We welcome you to Gungahlin General Practice and look forward to a long and mutually rewarding relationship. We like to keep you up to date with all the latest medical information.


What to look for?


  • A new spot, freckle or mole that has changed colour, size or shape recently.
  • A persistent small lump that is red, pale or pearly in colour.
  • Crusty non-healing sores or 'sunspots'.
  • An individual with fair complexion living in Australia is more likely that somebody with a dark complexion to have sun damages skin and be afflicted with skin cancer. importantly whatever your skin type you can still develop skin cancer. Please remember to avoid direct sunlight during the middle of the day, use a high SPF sunscreen, wear broad brim hats and protective clothing and do not forget your children's skin.




  • Infants - developmental screening, SIDS prevention advice, breastfeeding advice, avoiding sun exposure in the first 15 years of life most important.
  • Preschool/School - developmental assessment, dental screening and advice, educational progress (consider learning disability or ADHD).
  • Before getting Pregnant - Listeriosis and spina bifida can be prevented. Smoking and alcohol can cause significant problems in pregnancy.
  • Genetic screening - Breast cancer, ovarian cancer and haemochromotosis to name a few.
  • Cardiovascular disease - blood pressure, smoking, cholesterol, weight, nutrition, physical activity, excessive alcohol intake. Heart attacks and strokes are a major cause of morbidity and mortality in Australia.
  • Diabetes - a new diabetic is diagnosed every 24 minutes. It is critical that early diagnosis is made to enable good control to be obtained. The long term complications of diabetes are often severe, disabling and eventually can be fatal. A family history increases your risk.
  • Cancers - Cervical (Pap smear every 2 years), Breast (mammogram every 2 years from 50 years and earlier if a family history exists), Bowel (FOBT from 50 years, sigmoidoscopy &/or colonoscopy if symptoms or family history) and Prostate (rectal examination and PSA blood test).
  • Osteoporosis - evidence is found on history and Bone Mineral Density Scans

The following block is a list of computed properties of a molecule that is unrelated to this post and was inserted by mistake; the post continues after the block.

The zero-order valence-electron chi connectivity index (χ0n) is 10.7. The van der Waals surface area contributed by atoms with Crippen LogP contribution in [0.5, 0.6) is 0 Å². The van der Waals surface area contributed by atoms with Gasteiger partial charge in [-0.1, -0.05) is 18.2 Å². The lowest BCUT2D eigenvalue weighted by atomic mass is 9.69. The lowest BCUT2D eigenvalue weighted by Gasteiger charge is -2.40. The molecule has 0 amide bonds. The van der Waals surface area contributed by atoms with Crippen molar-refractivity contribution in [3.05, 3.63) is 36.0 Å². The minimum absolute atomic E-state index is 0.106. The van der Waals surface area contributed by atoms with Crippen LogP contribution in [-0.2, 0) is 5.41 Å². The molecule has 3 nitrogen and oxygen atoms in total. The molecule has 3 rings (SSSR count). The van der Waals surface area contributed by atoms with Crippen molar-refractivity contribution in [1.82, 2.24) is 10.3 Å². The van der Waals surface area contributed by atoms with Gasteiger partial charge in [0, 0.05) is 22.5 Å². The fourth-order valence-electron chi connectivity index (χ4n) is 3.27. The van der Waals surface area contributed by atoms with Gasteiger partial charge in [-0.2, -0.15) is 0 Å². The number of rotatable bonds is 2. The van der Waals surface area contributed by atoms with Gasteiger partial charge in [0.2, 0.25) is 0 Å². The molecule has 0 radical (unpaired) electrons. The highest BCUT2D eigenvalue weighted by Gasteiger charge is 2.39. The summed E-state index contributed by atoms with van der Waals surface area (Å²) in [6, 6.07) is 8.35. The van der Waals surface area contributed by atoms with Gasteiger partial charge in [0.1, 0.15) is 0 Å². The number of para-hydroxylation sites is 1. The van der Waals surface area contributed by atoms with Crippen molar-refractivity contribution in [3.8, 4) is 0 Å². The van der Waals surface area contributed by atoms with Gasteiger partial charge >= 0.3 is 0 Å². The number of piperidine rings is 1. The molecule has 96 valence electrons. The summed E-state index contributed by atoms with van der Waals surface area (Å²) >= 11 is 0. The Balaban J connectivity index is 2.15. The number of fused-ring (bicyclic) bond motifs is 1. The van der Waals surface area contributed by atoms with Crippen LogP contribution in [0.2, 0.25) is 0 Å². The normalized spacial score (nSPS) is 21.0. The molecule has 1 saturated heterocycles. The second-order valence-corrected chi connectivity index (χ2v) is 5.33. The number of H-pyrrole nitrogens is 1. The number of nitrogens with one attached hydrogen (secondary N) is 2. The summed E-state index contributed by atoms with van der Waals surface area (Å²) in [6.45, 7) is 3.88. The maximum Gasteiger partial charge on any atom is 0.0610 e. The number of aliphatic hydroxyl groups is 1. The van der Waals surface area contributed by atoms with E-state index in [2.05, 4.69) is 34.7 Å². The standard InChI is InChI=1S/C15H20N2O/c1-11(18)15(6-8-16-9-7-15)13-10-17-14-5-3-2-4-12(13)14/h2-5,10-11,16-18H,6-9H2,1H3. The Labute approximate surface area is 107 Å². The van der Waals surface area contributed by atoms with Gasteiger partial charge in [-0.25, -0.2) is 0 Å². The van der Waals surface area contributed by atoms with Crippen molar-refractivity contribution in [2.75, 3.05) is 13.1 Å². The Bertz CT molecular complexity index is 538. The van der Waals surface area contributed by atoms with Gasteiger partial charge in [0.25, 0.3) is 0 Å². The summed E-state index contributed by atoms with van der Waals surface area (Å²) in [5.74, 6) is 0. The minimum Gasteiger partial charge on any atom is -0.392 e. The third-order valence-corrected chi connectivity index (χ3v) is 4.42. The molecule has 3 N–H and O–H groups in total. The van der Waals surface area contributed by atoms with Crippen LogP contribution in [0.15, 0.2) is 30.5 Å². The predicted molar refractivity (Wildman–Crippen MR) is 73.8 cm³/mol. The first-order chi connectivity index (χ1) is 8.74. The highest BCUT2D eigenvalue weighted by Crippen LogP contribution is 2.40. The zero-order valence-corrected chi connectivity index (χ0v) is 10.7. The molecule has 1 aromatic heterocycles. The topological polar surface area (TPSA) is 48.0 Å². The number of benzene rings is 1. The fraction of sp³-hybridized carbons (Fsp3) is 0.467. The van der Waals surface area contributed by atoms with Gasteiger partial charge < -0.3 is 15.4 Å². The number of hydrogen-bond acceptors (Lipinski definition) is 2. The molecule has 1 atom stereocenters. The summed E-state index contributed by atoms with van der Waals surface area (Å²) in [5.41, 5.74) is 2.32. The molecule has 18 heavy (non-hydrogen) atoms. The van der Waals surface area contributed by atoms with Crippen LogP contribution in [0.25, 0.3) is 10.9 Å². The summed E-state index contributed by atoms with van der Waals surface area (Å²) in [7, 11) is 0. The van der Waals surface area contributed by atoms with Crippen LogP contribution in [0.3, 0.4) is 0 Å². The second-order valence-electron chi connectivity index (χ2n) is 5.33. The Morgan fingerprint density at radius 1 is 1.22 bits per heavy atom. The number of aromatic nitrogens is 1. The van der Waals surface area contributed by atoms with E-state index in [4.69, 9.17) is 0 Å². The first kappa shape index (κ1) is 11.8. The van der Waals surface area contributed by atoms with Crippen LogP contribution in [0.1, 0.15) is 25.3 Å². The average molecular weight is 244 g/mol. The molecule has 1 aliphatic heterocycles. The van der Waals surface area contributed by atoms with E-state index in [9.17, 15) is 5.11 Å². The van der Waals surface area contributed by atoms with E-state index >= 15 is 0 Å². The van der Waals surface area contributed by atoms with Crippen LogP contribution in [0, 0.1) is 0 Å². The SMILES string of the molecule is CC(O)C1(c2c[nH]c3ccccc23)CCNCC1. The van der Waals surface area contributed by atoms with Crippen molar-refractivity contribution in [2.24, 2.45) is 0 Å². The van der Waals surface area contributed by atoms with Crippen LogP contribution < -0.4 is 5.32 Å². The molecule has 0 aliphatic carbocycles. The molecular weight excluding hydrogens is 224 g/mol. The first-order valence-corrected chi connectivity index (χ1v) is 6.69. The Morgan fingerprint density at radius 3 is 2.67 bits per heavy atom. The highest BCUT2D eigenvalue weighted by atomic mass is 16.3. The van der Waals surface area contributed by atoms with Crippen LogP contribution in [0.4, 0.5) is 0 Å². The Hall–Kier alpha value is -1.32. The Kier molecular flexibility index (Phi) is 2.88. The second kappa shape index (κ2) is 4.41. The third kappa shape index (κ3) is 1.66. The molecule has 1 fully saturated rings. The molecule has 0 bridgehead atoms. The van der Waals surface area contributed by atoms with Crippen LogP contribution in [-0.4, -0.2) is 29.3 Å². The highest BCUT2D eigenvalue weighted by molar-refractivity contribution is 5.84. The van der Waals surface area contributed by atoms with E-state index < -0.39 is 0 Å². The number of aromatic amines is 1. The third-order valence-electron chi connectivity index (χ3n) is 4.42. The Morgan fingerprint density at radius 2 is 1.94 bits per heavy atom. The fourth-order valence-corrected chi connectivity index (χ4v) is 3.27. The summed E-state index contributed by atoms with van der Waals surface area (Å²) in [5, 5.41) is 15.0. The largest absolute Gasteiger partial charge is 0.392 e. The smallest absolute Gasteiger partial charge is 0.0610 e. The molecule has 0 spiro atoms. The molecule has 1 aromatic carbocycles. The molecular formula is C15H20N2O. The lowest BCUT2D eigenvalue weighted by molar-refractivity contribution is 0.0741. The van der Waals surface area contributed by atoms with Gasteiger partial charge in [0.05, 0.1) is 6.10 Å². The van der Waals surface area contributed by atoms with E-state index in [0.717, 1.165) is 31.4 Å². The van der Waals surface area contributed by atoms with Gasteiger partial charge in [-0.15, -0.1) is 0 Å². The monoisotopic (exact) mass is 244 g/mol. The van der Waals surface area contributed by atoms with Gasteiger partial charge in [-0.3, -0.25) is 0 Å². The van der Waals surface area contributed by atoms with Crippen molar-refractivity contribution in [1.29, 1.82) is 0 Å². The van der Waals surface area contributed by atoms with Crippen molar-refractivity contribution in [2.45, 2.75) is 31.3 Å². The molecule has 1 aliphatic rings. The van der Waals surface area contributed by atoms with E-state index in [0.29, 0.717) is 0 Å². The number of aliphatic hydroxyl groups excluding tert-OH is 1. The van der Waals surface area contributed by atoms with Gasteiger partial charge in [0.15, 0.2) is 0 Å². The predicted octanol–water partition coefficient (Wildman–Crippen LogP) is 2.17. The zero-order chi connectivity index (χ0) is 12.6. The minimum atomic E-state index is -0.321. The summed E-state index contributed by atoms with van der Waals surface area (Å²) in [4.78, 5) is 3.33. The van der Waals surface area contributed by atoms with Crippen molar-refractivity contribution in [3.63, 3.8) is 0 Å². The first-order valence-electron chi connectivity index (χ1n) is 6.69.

• Nutrition – Positive steps to good health start with good nutrition.

1) Aim for two pieces of fruit and three cups of vegetables or salad per day.
2) Keep saturated fat intake to a minimum; choose only low fat dairy foods and lean cuts of meat.
3) Replace processed biscuits, snack bars and chocolates with nuts for Walnuts or fresh fruit for snack foods.
4) Choose low glycaemic index foods (eg wholemeal grains, yogurt).
5) Avoid palm oil.


The most common disease affecting travellers to South-East Asia is diarrhoea. It is most commonly acquired by consuming contaminated food or water. It is important to take precautions to prevent this disease. Before leaving Australia get a Typhoid vaccine and once at your destination drink clean water (bottled or carbonated fizzy drinks) and ensure your food is prepared hygienically. Remember: Boil it, cook it, peel it or forget it. Wash your hands with soap often. Do not forget the non-medical ways to avoid malaria; if a mosquito does not bite you then you won't get malaria.

Recommended vaccinations for South- East Asia include: Hepatitis A & B, Typhoid, Polio, ADT and Malaria prophylaxis.



This could be a variety causes. Do not forget the simple and easy such as poor feet. Come and see the practice for assessment and possible orthotics as a cure.


Do you know the ASTHMA FIRST AID PLAN? Asthma is a common concern in Australia and particularly the temperate climate of Canberra. In case of severe attack here's what to do:

STEP 1. Sit person up and give the reassurance, don't leave them alone.

STEP 2. Without delay give four separate puffs of a reliever (Airomir, Asmol, Bricanyl or Ventolin). The medication is best given one puff at a time via a spacer device. Ask the person to take four breaths from the spacer after each puff of the medication. Just use the puffer if no spacer is available.

STEP 3. Wait four minutes.

STEP 4. If there is little or no improvement, call an ambulance immediately- DIAL 000. Continuously repeat steps 2 and 3 while waiting for the ambulance. Even if the patient recovers seek medical advice.

(Courtesy of the Asthma Foundation of Australia)

© 2011